European regulator restricts use of Sanofi MS drug Lemtrada

The European drug regulator has called for a review of Sanofi’s multiple sclerosis drug Lemtrada following reports of immune-related conditions and sometimes fatal problems with the heart and blood vessels.

The European Medicines Agency called for a restriction on use of Lemtruda (alemtuzumab) while the review is ongoing, ruling that it should only be started in adults with relapsing-remitting disease, that is highly active despite treatment with at least two disease-modifying therapies.

This recommendation prevents the drug being used as a first-line therapy, potentially affecting sales while the restriction is in place as doctors prioritise other medicines instead.

Patients being treated with Lemtrada may continue treatment in consultation with their doctor.

The EMA’s Pharmacovigilance Risk Assessment Committee (PRAC) has recommended and update of Lemtrada’s product information to include information about risks of immune-mediated conditions, including autoimmune hepatitis (with damage to the liver) and haemophagocytic lymphohistiocytosis – overactivation of the immune system which may affect different parts of the body.

Labels must also include information about problems with the heart and blood vessels occurring within one to three days of receiving the medicine, including bleeding in the lungs, heart attack, stroke, and cervicocephalic arterial dissection (tears in the lining of the arteries in the head and neck).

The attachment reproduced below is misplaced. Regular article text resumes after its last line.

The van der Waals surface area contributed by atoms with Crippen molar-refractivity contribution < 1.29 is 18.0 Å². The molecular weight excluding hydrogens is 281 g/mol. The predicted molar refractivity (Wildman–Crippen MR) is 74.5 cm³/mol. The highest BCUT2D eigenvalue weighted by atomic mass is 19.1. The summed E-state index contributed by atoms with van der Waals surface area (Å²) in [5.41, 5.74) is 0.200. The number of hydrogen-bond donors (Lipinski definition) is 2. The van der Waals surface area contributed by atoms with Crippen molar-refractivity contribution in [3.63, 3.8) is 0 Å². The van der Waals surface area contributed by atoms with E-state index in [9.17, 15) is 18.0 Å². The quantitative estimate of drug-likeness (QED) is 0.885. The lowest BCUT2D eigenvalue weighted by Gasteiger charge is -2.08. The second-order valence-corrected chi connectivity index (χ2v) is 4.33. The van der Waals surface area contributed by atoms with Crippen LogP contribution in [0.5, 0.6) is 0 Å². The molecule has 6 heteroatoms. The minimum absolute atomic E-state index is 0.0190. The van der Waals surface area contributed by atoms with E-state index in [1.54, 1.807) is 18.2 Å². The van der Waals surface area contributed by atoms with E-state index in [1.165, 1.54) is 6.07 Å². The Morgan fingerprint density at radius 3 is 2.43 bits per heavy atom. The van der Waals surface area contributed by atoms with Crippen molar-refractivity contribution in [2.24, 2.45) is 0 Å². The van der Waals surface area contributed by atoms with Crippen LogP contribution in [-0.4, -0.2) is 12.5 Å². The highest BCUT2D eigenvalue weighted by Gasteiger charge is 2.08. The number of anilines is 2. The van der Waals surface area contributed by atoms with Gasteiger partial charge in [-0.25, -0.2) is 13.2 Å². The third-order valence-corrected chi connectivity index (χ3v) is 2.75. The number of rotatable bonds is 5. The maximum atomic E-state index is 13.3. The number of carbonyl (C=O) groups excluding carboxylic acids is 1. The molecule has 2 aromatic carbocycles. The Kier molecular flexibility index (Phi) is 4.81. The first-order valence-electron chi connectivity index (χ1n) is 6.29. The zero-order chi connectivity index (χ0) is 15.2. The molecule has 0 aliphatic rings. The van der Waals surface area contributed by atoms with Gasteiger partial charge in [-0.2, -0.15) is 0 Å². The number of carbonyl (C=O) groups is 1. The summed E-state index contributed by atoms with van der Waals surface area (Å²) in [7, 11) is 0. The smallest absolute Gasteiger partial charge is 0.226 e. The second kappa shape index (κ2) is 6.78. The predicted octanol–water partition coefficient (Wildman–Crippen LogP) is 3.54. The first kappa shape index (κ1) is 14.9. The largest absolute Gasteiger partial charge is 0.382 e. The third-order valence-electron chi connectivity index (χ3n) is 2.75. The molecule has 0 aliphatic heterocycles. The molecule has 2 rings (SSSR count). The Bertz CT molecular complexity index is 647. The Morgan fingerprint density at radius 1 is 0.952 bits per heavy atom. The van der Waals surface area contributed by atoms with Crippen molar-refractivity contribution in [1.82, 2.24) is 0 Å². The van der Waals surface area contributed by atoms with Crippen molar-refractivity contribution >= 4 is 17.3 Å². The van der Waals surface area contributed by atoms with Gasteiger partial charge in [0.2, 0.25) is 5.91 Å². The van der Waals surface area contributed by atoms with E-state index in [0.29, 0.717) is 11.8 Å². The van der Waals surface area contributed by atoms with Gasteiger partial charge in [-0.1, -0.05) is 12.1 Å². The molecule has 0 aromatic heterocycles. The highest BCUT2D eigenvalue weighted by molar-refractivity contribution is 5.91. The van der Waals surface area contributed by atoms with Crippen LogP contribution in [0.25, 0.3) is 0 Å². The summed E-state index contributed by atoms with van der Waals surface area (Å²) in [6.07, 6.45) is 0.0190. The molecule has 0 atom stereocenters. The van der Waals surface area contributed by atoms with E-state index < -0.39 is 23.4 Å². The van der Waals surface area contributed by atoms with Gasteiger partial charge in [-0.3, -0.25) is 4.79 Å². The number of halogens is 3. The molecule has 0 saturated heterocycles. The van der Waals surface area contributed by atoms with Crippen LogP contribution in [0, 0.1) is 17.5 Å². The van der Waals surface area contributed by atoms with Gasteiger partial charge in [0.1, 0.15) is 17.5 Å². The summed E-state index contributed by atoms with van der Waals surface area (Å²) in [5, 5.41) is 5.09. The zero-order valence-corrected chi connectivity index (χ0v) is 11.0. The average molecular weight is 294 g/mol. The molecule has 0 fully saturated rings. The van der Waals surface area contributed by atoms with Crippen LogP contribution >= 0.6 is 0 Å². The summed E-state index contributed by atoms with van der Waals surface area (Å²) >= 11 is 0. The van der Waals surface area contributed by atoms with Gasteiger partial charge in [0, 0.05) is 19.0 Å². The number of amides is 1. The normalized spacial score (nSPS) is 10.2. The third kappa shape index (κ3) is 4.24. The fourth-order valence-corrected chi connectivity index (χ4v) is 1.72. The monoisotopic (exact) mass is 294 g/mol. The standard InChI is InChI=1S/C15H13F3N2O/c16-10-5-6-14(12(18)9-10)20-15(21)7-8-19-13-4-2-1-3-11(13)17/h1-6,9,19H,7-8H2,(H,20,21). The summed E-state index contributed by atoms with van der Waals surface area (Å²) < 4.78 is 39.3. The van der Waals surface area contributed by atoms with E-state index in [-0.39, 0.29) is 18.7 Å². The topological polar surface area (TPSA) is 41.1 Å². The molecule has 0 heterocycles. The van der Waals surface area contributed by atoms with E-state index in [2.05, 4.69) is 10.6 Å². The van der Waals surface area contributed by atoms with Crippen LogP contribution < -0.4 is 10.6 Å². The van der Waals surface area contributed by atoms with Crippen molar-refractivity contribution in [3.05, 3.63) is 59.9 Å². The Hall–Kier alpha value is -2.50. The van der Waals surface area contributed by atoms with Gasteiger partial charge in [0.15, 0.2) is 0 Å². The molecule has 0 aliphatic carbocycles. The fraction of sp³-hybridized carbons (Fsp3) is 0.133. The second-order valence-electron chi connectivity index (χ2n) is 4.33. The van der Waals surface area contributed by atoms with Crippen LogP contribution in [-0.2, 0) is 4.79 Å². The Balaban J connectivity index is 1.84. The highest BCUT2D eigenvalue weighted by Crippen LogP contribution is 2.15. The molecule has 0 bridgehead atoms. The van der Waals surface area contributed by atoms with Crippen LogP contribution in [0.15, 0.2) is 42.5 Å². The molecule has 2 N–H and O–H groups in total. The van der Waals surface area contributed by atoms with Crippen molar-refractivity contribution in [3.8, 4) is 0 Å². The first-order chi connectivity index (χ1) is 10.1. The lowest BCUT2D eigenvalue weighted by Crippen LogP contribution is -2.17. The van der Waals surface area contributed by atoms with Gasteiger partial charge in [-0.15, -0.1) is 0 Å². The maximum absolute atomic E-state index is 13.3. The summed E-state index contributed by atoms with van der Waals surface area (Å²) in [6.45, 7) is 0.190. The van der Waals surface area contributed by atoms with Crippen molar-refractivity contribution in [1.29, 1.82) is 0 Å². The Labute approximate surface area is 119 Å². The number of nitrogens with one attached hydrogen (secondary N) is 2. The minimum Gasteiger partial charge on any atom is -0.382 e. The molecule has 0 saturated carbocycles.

Severe neutropenia (low levels of neutrophils, a type of white blood cell that fights infections), is another risk the label must highlight.

The regulator warned healthcare professionals to consider stopping treatment in patients developing these symptoms, anyone taking Lemtrada who develops them should seek immediate medical attention.

This follows a less wide-ranging warning issued by the FDA last November, warning US doctors and patients about serious cases of stroke and tears in the lining of arteries in the head a neck that have been reported in MS patients treated with Lemtrada.

Alemtuzumab was first approved in Europe for chronic lymphocytic leukaemia under the brand name MabCampath, but in 2012 Sanofi’s Genzyme unit controversially withdrew the drug from the market in this indication to prepare the way for its alternative use in MS.

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